Everyone knows Fox News is a biased news network just this side of Goebbels' Ministry of Public Enlightenment and Propaganda, a high dollar public relations firm serving the right wing lunatic under the guise of news coverage. As such, nobody expects Fox News to present a "fair and balanced" view of the political conventions, and they did not disappoint their viewers, the consistently most misinformed news watchers, according to several polls.  Whether the Fox anchors were nit-picking Democratic use of "details" or rhapsodizing about an old man arguing with an empty chair, they were working hard to present their bias and keep their viewers misinformed, elevating double standards to new levels. Thank God (take note: I mentioned God) Jon Stewart is here to take them to task. They don't like Jon, and not just because he's a smart-aleck liberal New York Jew, which would drive those stuffed shirts crazy in the best of circumstances, but because he calls them on their bullshit.  Over and over.  He needles them with wit and intelligence and a big dollop of attitude.  He rubs it in their faces.  Here he breaks it down once again.  Thanks, Jon.

Friday, September 7, 2012


TIM O'BRIEN, National Book Award-winning author of "Going After Cacciato" and "The Things They Carried," wrestles with truth in all his fiction, and in this particular case examines truth in a war story:

In a true war story, if there's a moral at all, it's like the thread that makes the cloth. You can't tease it out. You can't extract the meaning without unraveling the deeper meaning. And in the end, really, there's nothing much to say about a true war story, except maybe "Oh." True war stories do not generalize. They do not indulge in abstraction or analysis.

For example: War is hell. As a moral declaration the old truism seems perfectly true, and yet because it abstracts, because it generalizes, I can't believe it with my stomach. Nothing turns inside.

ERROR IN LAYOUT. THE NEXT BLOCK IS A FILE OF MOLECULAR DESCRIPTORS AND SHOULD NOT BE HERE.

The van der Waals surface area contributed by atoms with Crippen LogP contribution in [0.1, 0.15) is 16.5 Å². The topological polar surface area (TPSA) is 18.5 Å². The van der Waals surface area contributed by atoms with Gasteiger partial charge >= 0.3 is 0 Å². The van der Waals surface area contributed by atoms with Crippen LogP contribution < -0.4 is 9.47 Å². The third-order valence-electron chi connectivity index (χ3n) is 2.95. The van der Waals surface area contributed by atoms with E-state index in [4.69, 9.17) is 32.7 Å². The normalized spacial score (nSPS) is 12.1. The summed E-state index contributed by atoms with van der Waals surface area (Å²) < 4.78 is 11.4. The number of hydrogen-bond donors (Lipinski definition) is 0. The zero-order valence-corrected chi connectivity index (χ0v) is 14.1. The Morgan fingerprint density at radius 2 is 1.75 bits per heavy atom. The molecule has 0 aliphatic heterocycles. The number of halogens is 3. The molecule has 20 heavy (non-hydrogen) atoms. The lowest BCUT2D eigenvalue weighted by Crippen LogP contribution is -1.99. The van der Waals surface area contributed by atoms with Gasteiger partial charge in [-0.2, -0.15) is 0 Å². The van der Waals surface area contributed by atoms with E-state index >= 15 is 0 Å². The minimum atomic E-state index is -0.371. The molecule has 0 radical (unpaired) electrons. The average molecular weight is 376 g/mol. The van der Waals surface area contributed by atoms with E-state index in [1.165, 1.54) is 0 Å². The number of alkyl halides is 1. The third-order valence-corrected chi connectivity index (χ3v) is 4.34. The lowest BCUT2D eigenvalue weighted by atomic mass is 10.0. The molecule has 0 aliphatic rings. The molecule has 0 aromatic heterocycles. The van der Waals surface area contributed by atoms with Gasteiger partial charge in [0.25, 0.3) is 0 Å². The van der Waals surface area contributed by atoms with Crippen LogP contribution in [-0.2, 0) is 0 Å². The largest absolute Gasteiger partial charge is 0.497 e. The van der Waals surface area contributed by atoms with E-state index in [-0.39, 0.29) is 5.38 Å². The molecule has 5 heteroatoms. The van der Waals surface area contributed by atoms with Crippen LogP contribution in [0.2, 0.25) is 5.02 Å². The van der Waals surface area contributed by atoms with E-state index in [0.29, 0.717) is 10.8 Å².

It comes down to gut instinct. A true war story, if truly told, makes the stomach believe.


The conventions are over.  The camera crews have unplugged and moved on.  The delegates have paid their bar tabs and boarded planes for home and state campaigns, canvassing, phone calls.  The great halls are empty as custodians vacuum up the party hats, broken signs, love notes, campaign promises and all that red, white and blue confetti.  America slouches toward November. 

The DNC ended on a high note.  The Democrats had a clean sweep with powerhouse speeches from Michelle Obama, Bill Clinton, President Obama and a roster of others--substantive speeches about something--and what did the RNC have?  An old actor talking to a chair?  Nobody can remember a thing Romney said.  Bill Clinton, the previous Democratic president broke it down:  "The Republican argument against the president's re-election was pretty simple: `We left him a total mess, he hasn't finished cleaning it up yet, so fire him and put us back in.'"

On the other hand, the Republicans didn't even invite their last president to the convention.  That's right.  George W. Bush stayed home, persona non grata in his own party, as if his smirky face might remind people of his disastrous policies that got us into this mess.  The Republicans want too continue those policies, of course, but they want to pretend they're brand new.  Good luck, boys.  Anyone paying attention recognizes the GOP is just selling the same old bad wine in a new bottle. 

Wednesday, September 5, 2012


What's wrong with our beloved all-American colored sugar water? This is what happens when American-based multinationals occupy foreign countries. "I'd like to buy the world a Coke," the old commercial jingle, takes on a sinister cast when you look into the oppressive labor practices at Coke plants around the world.  Outsourcing jobs hurts us AND them, and an unregulated open season on workers results.  This is the logical outcome of unbridled capitalism and corporations that value profits over people. 

Watch this powerful documentary, which is available in video stores and on Netflix Instant Streaming.  Watch it and change your habits.  For more information on the campaign to stop Killer Coke, click HERE.